BY Luisa Grigoletto in Reviews | 16 MAR 15
Featured in
Issue 170

Nico Vascellari

BY Luisa Grigoletto in Reviews | 16 MAR 15

Nico Vascellari, Autoritratto, HCVV (Self-portrait, HCVV), 2014, 
neon and varnish,
 1.2 × 1.6 m

‘Codalunga’ celebrated Monitor’s 10th anniversary of working with the Italian artist Nico Vascellari. The exhibition’s title refers to the experimental space of the same name that Vascellari founded in 2005 in Vittorio Veneto, his hometown in northeast Italy, whose eclectic programme combines visual art, performance and sound. Numerous collaborations with international musicians such as Arto Lindsay, Prurient and John Duncan have turned the place into an ever-changing creative laboratory, as well as an ongoing artistic project of Vascellari’s in its own right.

Autoritratto, HCVV (Self-portrait, HCVV, 2014), an orange-neon light piece mounted on the wall at Monitor, can be seen as the perfect synthesis of the two things that have fuelled the Codalunga project since the outset: hardcore punk music (‘HC’) and Vittorio Veneto (‘VV’). Vascellari played in punk groups including With Love and Lago Morto (both of which had a considerable national following) and has recently started a new band, Ninos Du Brasil, which blends punk roughness with samba to create a carioca bacchanal.

Aligned in a continuous strip and sealed between sheets of glass, a series of tiny surreal collages retraced the art that decorated the invitations and flyers for the Codalunga events, which Vascellari has carefully collected through the years. The artist’s imagery comprises a fetishistic array of human limbs, animal parts, flowers, pearls, plants, concoctions of lips, varnished nails and fruits. Nearby, the diptych Salto nel vuoto (Leap of Faith, 2014) elaborated on the same themes as Autoritratto, comprising black and white photographs on wood. The first image shows a moment of chaos during a hardcore concert, with a band member, his arms spread out to the side and his body hunched over, ready to stage dive onto the crowd below. The second image depicts a burning anthropomorphic puppet, made of twigs and boughs, in an identical position, surrounded by flames. This picture refers to the archaic folkloric tradition – typical in Vascellari’s home region – of burning votive figures at the beginning of a new year, or at the end of the winter, as a renewal rite.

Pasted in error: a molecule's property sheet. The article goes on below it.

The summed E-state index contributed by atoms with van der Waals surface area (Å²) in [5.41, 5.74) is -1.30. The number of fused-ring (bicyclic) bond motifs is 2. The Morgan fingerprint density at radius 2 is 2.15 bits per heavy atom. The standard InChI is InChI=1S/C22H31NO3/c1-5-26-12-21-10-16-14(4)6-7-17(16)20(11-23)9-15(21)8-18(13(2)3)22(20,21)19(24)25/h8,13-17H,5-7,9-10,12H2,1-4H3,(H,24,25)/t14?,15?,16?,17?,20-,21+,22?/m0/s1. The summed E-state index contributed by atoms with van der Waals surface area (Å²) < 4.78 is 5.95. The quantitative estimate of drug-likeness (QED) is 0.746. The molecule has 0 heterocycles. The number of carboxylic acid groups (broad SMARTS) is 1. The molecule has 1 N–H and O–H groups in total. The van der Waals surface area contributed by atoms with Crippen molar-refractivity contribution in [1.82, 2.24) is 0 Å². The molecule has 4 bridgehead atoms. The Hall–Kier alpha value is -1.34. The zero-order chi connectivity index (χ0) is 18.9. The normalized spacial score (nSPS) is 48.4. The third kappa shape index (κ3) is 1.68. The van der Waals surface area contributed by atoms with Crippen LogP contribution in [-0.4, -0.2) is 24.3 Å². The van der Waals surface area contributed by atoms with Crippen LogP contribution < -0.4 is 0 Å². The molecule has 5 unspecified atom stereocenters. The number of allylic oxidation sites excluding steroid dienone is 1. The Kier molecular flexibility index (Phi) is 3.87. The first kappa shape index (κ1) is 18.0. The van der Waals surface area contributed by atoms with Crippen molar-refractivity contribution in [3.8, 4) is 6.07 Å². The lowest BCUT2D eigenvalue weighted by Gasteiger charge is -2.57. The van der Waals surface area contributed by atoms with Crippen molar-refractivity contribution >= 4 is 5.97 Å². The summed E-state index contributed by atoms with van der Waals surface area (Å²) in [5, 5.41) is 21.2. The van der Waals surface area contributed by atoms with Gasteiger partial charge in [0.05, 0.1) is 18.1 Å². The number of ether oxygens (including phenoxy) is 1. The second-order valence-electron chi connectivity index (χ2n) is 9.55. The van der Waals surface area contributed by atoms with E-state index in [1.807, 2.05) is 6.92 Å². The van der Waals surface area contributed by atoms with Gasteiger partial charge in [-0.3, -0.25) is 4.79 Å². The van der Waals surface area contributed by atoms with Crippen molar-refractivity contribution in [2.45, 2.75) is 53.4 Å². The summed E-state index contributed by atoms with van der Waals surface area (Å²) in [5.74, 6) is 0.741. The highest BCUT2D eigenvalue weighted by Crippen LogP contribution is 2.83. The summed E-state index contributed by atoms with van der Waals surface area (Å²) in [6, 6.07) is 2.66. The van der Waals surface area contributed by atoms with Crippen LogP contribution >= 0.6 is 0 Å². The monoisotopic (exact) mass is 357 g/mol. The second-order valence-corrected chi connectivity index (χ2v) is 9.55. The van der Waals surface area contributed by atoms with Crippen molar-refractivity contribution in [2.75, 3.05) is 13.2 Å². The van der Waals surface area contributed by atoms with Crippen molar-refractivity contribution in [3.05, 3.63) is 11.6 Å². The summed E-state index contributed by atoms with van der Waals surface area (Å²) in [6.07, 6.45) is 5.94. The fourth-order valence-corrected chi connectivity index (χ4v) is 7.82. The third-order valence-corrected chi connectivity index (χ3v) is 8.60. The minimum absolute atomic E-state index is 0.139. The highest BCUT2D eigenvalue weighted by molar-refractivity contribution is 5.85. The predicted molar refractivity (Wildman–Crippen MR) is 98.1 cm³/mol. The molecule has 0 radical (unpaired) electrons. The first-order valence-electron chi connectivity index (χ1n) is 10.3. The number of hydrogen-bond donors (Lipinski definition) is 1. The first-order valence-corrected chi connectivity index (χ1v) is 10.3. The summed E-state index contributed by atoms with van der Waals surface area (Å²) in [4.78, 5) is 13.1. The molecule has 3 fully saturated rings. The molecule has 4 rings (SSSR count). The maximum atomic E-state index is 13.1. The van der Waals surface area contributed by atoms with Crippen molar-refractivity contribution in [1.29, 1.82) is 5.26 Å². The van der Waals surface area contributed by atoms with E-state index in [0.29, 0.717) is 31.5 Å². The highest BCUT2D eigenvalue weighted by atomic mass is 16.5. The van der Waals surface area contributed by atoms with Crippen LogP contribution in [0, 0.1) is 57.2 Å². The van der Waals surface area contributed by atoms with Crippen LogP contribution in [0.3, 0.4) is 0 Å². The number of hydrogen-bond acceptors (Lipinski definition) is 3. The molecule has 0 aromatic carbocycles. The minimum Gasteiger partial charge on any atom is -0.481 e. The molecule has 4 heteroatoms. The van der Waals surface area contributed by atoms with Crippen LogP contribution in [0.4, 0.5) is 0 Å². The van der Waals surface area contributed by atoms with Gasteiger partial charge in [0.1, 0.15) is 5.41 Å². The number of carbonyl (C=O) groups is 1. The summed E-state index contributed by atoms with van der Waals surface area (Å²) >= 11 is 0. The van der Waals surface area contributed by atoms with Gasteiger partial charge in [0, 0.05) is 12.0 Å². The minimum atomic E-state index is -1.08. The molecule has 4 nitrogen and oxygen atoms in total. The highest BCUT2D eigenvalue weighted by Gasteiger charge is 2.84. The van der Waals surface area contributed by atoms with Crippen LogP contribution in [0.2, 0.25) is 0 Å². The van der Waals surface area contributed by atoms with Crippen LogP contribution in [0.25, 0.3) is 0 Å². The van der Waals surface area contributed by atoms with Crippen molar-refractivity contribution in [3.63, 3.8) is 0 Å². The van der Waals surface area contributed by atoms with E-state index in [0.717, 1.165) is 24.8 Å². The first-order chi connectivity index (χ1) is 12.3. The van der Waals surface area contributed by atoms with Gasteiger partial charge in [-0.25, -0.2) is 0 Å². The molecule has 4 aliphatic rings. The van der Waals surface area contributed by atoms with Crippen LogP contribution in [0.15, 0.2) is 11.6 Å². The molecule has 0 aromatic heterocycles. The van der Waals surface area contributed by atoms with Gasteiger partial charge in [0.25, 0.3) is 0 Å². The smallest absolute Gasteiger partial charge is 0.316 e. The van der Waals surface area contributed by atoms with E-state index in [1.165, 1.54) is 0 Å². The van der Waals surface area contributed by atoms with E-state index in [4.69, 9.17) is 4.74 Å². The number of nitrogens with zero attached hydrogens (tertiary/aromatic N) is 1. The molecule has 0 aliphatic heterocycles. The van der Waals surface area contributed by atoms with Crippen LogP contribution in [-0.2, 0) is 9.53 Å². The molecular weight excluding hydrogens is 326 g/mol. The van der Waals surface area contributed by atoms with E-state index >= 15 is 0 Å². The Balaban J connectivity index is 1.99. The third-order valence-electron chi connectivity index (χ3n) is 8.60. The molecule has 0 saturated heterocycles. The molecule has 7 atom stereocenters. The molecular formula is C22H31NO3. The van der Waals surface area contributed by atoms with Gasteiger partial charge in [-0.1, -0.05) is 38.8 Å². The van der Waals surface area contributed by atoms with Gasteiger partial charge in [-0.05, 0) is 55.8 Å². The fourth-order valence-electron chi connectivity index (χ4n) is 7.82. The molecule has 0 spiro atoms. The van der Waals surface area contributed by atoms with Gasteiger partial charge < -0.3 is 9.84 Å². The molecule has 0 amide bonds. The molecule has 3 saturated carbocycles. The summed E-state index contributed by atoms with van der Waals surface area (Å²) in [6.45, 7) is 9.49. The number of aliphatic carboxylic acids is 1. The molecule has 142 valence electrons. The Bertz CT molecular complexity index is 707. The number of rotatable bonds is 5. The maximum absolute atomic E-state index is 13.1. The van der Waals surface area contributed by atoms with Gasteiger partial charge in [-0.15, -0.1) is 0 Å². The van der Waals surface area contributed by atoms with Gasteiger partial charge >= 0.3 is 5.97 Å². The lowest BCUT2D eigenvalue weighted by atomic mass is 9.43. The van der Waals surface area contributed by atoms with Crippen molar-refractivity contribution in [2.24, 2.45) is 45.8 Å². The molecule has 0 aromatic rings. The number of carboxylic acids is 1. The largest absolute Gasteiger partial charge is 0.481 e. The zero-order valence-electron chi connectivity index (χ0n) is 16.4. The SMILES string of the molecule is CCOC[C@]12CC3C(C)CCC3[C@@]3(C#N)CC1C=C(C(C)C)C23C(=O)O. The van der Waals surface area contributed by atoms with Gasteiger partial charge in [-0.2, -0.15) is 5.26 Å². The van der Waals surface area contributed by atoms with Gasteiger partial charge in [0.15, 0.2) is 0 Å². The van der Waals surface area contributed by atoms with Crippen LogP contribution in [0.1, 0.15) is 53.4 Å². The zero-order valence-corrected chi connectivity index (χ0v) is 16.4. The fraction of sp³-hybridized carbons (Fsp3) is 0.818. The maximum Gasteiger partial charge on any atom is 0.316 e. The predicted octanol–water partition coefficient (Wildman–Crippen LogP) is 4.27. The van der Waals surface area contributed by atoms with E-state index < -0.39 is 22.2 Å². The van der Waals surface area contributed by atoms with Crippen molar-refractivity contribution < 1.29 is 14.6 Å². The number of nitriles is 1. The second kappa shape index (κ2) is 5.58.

The other diptych in the exhibition, Into the Infinity of Thoughts (2014), comprises two wooden boards that appear to have been hung unaltered. On closer inspection, Vascellari’s intervention becomes visible: he has rendered each of the random knots in the first plank onto the matching location on the other to produce identical twins. With its use of simple raw materials, and the spangled-sky-like disposition of the wood’s ‘imperfections’, the piece nods to both arte povera and Zen, embracing emptiness and fullness at the same time.

Given the artist’s reputation in the fields of sound and performance, the exhibition was surprisingly silent and discreet, and somewhat modest. There were few echoes of A Great Circle (2005), the performance piece that launched him onto the national scene, or Revenge (2007), the piece with which he won the Prize for Young Italian Art at the 2007 Venice Biennale. Nevertheless, Vascellari still knows how to generate a buzz. Alongside the show at Monitor, the artist staged three weeks of talks with artists, curators and critics, as well as, unsurprisingly, concerts – at the Fencing Academy at the Foro Italico, in partnership with Sky Arte HD. In what was a strictly invitation-only affair, the opening show featured a video performance with Marina Abramovic´, a session with the musicians Arto Lindsay and Ron Morelli, and a collaboration with the visual artist Bjorn Copeland. A phalanx of celebrities, including Ben Stiller, crowded the ground floor. Once again, punk has gone mainstream.

Luisa Grigoletto is a writer based in Rome.